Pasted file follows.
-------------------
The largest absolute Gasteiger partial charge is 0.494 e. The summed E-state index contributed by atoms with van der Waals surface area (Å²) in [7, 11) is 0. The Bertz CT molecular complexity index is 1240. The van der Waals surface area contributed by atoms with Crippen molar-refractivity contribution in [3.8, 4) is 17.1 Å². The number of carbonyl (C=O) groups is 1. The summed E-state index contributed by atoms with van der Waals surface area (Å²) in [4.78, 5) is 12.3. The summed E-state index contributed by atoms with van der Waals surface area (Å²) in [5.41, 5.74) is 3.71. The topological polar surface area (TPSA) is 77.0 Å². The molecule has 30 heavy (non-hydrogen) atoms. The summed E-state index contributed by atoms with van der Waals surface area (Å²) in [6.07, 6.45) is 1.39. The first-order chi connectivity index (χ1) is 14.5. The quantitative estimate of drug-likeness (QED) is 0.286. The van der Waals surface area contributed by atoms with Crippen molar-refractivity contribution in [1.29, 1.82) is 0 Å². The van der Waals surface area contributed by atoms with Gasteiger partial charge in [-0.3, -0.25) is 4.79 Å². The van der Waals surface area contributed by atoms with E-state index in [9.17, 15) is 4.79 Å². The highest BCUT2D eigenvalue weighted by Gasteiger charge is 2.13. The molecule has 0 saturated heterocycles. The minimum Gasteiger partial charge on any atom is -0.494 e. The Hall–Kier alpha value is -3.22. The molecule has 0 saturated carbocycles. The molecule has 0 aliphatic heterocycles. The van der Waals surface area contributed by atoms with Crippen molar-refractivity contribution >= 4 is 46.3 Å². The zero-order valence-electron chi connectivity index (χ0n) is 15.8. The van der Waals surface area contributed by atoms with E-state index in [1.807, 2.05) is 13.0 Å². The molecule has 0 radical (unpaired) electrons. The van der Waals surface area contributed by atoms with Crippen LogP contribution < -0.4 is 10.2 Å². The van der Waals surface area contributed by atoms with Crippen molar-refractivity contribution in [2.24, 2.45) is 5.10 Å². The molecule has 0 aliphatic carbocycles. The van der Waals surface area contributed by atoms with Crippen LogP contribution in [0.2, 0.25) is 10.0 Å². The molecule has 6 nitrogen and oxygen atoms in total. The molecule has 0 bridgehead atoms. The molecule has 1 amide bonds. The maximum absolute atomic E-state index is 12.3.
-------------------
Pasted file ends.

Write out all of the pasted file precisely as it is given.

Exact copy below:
The largest absolute Gasteiger partial charge is 0.494 e. The summed E-state index contributed by atoms with van der Waals surface area (Å²) in [7, 11) is 0. The Bertz CT molecular complexity index is 1240. The van der Waals surface area contributed by atoms with Crippen molar-refractivity contribution in [3.8, 4) is 17.1 Å². The number of carbonyl (C=O) groups is 1. The summed E-state index contributed by atoms with van der Waals surface area (Å²) in [4.78, 5) is 12.3. The summed E-state index contributed by atoms with van der Waals surface area (Å²) in [5.41, 5.74) is 3.71. The topological polar surface area (TPSA) is 77.0 Å². The molecule has 30 heavy (non-hydrogen) atoms. The summed E-state index contributed by atoms with van der Waals surface area (Å²) in [6.07, 6.45) is 1.39. The first-order chi connectivity index (χ1) is 14.5. The quantitative estimate of drug-likeness (QED) is 0.286. The van der Waals surface area contributed by atoms with Crippen molar-refractivity contribution in [1.29, 1.82) is 0 Å². The van der Waals surface area contributed by atoms with Gasteiger partial charge in [-0.3, -0.25) is 4.79 Å². The van der Waals surface area contributed by atoms with E-state index in [9.17, 15) is 4.79 Å². The highest BCUT2D eigenvalue weighted by Gasteiger charge is 2.13. The molecule has 0 saturated heterocycles. The minimum Gasteiger partial charge on any atom is -0.494 e. The Hall–Kier alpha value is -3.22. The molecule has 0 saturated carbocycles. The molecule has 0 aliphatic heterocycles. The van der Waals surface area contributed by atoms with Crippen molar-refractivity contribution >= 4 is 46.3 Å². The zero-order valence-electron chi connectivity index (χ0n) is 15.8. The van der Waals surface area contributed by atoms with E-state index in [1.807, 2.05) is 13.0 Å². The molecule has 0 radical (unpaired) electrons. The van der Waals surface area contributed by atoms with Crippen LogP contribution < -0.4 is 10.2 Å². The van der Waals surface area contributed by atoms with Crippen molar-refractivity contribution in [2.24, 2.45) is 5.10 Å². The molecule has 0 aliphatic carbocycles. The van der Waals surface area contributed by atoms with Crippen LogP contribution in [0.2, 0.25) is 10.0 Å². The molecule has 6 nitrogen and oxygen atoms in total. The molecule has 0 bridgehead atoms. The molecule has 1 amide bonds. The maximum absolute atomic E-state index is 12.3.